Inner Ear: Belarusian Music For February Reviewed By Jakub Knera

In his latest report on the contemporary music scenes of Eastern and Central Europe, Jakub Knera looks at the music scene of Belarus and talks with band Soyuz and the hosts of online station Radio Plato about keeping independent culture alive under governmental oppression

Soyuz, photo by Ivan Smolyar

I’m underground, on level -2 of the Jassmine club in Warsaw. In a long dark room, the tables are scattered with warm-coloured spherical lamps; it looks like something from a sci-fi movie. The music, however, is a complete contrast. Soyuz, a band from across the eastern border in Belarus, plays compositions loosely inspired by Brazilian tropicália. Warm piano and synthesizer arrangements are backed by the sound of electric guitar and varied percussion – it feels out of step with the reality of the musicians’ homeland, and their neighbours in Ukraine.

The Belarusian music scene is a tricky one to explore. Due to the way bands are scattered across Europe and beyond, it can sometimes be difficult to find Belarusian artists online at all. That said, there are plenty of post punk and new wave bands, such as Molchat Doma, who will play more than 40 concerts across North America in spring, the coldwave duoSuper Besse, who now lives in Berlin, Nürnberg who released their latest album on Augsburg’s Young & Cold Records, and their labelmates The Violent Youth. There are Vilnius-based dark disco artist Dlina Volny who releases on Italians Do It Better, psychedelic punks Weed And Dolphins, and the garage rock of White Cave. In this column, however, I’m heading off the beaten track, to bands like Sk.ein, whoI wrote about in Inner Ear’s best of 2022 round-up at the end of last year.

In 2020, Belarus erupted in protests against the results of that year’s general election, which have been widely reported as being falsified to allow Alexander Lukashenko his sixth term in office. Several hundred thousand people took to the streets of major cities, and more than 30,000 were arrested. In the spring of 2021, Lukashenko signed new legislation making it harder to organise protests, and compulsory for all mass gatherings to seek authorisation from municipal authorities. There are now specific guidelines on when a band can and cannot do a gig, the lyrics they sing, and the type of music they play. The venue and the members’ history of protests will be examined. Many underground venues don’t exist on an official level, with bands playing in secret, sharing information about the concert by word of mouth.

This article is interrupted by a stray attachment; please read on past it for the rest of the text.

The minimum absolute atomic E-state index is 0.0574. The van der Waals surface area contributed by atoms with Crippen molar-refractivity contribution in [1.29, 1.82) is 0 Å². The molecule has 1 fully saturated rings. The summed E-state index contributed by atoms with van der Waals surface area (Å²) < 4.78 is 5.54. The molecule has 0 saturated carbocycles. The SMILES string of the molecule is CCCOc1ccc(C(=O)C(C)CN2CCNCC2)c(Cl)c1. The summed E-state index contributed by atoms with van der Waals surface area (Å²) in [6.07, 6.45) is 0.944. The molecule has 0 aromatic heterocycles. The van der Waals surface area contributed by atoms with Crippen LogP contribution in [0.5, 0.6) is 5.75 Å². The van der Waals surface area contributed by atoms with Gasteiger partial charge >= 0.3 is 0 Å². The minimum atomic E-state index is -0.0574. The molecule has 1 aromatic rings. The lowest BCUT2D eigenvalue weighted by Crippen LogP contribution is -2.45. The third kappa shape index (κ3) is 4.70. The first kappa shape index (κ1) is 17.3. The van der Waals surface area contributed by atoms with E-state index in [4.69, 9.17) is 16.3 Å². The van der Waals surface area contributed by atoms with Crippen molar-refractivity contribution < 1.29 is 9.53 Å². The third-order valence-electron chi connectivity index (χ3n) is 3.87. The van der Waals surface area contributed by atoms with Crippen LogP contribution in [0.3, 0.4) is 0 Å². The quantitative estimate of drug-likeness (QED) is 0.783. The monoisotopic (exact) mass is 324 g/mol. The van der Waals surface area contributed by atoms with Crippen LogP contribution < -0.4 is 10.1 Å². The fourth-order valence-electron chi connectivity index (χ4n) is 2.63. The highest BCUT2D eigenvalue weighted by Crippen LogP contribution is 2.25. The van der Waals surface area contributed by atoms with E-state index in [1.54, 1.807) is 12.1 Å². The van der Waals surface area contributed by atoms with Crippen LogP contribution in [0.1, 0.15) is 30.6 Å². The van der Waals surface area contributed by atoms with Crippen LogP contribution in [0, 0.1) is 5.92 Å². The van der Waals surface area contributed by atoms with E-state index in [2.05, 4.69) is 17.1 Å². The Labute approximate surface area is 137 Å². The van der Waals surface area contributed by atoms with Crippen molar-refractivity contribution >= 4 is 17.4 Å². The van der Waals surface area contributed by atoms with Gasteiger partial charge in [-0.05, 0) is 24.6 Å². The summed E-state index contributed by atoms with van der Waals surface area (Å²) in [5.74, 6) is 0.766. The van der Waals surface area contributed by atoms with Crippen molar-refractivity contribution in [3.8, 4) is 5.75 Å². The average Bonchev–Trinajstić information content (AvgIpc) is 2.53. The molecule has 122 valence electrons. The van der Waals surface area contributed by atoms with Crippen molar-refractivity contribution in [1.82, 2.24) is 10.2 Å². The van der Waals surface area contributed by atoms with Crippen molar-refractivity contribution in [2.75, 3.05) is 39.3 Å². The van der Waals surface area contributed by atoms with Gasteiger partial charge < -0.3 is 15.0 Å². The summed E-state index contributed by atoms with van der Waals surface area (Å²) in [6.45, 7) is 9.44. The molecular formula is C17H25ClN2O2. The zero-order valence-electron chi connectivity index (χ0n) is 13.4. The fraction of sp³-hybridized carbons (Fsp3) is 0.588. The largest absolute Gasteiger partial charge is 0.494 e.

These places where independent culture can flourish are few, but one of them is the online station Radio Plato. “In Belarus, they say that if you don’t know what to listen to – turn on our station,” laughs Aliaksandr Karneichuk, aka KorneJ, who, together with Pavel Kirpikau, aka Stereobeaver, founded it in Vilnius in 2018. They both studied there – the former was finishing a job in IT, the latter working for the publication34MAG. “From the beginning, we played music 24 hours a day; later, we invited others to host and broadcast live events. There are now about 30 programmes.” The DIY radio grew into a community of DJs, producers and podcasters. They have a studio in Minsk, but people living in other countries connect online. On the second anniversary of the protests, KorneJ has prepared a mix of Belarusian music, which you can hear below.